Suspended 37m above a main stage was a 20m diameter truss circle supported by six lighting towers around the outside of the venue. This meant power runs of about 250m to fixtures. Suspended from the circle were 36 MAC 2000 Profiles equipped with Woodroffe gobos, 36 MAC 2000 Washes and 12 Atomic 3000 strobes to help out with lightning and strobe effects. The 72 MAC fixtures were outfitted with Martin RainMAC protectors. "We had a lighting position above the stage which was great," Paul Collison explains. "It allowed us to push back in the face of the audience or get some tight shots right down on the stage."

From the roof were 29 lighting trusses each with six MAC 2000 Washes, two MAC 2000 Profiles and four Vari*Lite 3000s. "These fixtures lit the audience and were at an angle to effectively cover the center of the stage for any tight pickups that the overhead truss didn't quite cover," Paul says.

Spread evenly across a top tier balcony rail were 120 MAC 2000 Washes (installed with 30 mm aperture rings), 100 MAC 2000 Performances and 40 MAC 2000 Profiles with additional fixtures ganged up behind the Queen's stage and another orchestra stage. "It's a hard working area," Paul says. "At no point are those fixtures not lighting something. From this position we can light the roof, the audience in the lower bowl and the stage area. This position is basically fill lighting, and projection from the Performances work well from that point."

MAC 2000 Washes were used all over the stadium. Mark comments: "Because it's in the round I was looking for something that could cover the field . . . We needed something we could use in a layer situation, different layers of colour and different levels of light to get the coverage. We also had to keep in mind the TV audience side of it - not only lighting that main stage. We had protocol as well, so we not only had fun with the artistic side but we had to keep in mind the cleaner, sharper protocol that happened at various other areas.

"I used different apertures for the 2K Washes. In the balconies I used the 30mm aperture ring because of their angle. I used them in the booster mode, the super tight mode. They just cleaned the beam up at a throw of 40-60m and they really defined some of the shots. Even the ones up high we had with the PC lens, but the standard rings work just as well; they did a lot of the big coverage area and on the audience." In addition, approximately 150 MAC 2000 Washes were used to supplement the stadium lighting throughout the 12-day event.

Paul describes the stage as an 'upside down saucer,' 100m across at its base with a flat top approximately 33m wide. Each side is therefore raked 33m down to the field. On the field of play around the stage were 180 MAC 2000 Profiles in 45 custom boxes, each housing four fixtures with standard gobos and a custom slot gobo that helped to light the stage. "Part of the reason for those Profiles was because we had PIGI projectors providing images on the stage and we needed a position where we could light performers or set pieces on the stage that didn't blow out the PIGI image," Paul states. "A slot gobo around that periphery wall gave us the ability to do that."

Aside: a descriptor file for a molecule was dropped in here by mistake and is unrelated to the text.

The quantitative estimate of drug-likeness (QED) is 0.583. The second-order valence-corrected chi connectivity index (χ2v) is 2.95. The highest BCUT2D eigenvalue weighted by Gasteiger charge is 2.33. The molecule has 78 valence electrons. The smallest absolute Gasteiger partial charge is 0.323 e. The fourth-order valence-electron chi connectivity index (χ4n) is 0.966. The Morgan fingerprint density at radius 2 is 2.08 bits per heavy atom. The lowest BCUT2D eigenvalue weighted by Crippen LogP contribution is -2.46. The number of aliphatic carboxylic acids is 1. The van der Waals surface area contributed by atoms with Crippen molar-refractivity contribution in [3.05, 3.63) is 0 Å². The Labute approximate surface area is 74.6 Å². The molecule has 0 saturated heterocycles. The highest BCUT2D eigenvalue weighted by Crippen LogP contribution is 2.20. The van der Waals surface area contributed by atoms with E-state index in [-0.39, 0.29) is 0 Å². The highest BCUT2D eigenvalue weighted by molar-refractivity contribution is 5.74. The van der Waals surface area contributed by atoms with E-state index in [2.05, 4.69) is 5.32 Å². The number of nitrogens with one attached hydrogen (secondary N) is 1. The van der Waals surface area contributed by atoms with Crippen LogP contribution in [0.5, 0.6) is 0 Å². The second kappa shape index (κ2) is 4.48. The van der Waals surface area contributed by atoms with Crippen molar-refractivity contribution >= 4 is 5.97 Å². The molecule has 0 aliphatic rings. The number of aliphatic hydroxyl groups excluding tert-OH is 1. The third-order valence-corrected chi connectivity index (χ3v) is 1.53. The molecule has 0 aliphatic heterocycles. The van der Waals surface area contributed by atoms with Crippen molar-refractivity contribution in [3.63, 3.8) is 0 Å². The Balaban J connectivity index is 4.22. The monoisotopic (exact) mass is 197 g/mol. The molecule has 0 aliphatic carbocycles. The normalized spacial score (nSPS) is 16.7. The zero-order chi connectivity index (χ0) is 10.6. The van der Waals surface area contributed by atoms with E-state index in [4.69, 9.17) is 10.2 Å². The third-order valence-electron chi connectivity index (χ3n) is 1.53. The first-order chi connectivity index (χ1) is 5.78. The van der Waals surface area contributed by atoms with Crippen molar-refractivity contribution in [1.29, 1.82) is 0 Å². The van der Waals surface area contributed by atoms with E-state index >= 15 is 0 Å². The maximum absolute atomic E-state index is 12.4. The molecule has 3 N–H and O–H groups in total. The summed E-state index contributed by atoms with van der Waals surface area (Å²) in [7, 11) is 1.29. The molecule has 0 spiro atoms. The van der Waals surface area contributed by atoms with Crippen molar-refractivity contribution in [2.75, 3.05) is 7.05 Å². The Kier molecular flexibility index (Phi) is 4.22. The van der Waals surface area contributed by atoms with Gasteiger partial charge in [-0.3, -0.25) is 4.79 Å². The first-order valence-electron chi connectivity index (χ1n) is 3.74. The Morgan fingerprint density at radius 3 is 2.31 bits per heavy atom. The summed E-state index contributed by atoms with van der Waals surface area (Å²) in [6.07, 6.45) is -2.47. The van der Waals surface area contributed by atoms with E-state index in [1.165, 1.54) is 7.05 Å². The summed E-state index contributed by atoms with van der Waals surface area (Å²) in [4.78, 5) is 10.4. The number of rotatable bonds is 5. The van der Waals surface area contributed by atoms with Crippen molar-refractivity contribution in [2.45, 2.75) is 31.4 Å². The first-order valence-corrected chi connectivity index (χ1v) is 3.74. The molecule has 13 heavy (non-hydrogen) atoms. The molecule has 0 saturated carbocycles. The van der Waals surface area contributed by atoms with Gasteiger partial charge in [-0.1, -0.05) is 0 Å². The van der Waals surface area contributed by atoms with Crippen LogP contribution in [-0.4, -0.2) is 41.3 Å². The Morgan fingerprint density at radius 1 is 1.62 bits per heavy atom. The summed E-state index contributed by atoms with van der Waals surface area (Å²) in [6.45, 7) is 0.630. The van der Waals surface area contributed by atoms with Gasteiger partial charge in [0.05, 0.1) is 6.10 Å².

Inside the stage was an additional 22 MAC 2000 Washes. "They lit up different entrance and exit points," Paul explains. "There was a central hydraulic lift in the middle of the stage and a dozen 2K Washes filled that area." Jem ZR33 Hi-Mass foggers and Jem Glaciator X-Stream heavy foggers were used to fill the hydraulic lift with atmospheric fog. In addition, hung vertically in a 360 pattern to a central stick, were six Martin Cyclo 03 fluorescents used to illuminate an 8m blow up sphere that emerged from the stage.

Show Technology's Emmanuel Ziino was pleased with the successful event. "Show Technology positioned itself throughout the event as a support organization and ensured that whatever level of local support we could possibly provide was provided. I'm lucky to have such a great team. Our technical director, Vince Haddad, poured his heart and soul into this project early on and his hard work paid off. The effort expended by the technical team, internal and external, was tremendous and they should be very proud."

For more on the Commonwealth Games production, see the May 2006 issue of Lighting&Sound International magazine.

(Lee Baldock)


Tag Cloud

MAC Show Technology fixtures used event additional work Lighting production team Paul Collison LD included technical director lighting those went get stadium effects foggers Opening and Closing Ceremonies Games support great across segment TV Mark explains look audience main didn't background stage around position tight MAC 2000 Washes MAC 2000 Profiles cover Paul 2000 Profiles area light Performances side Profiles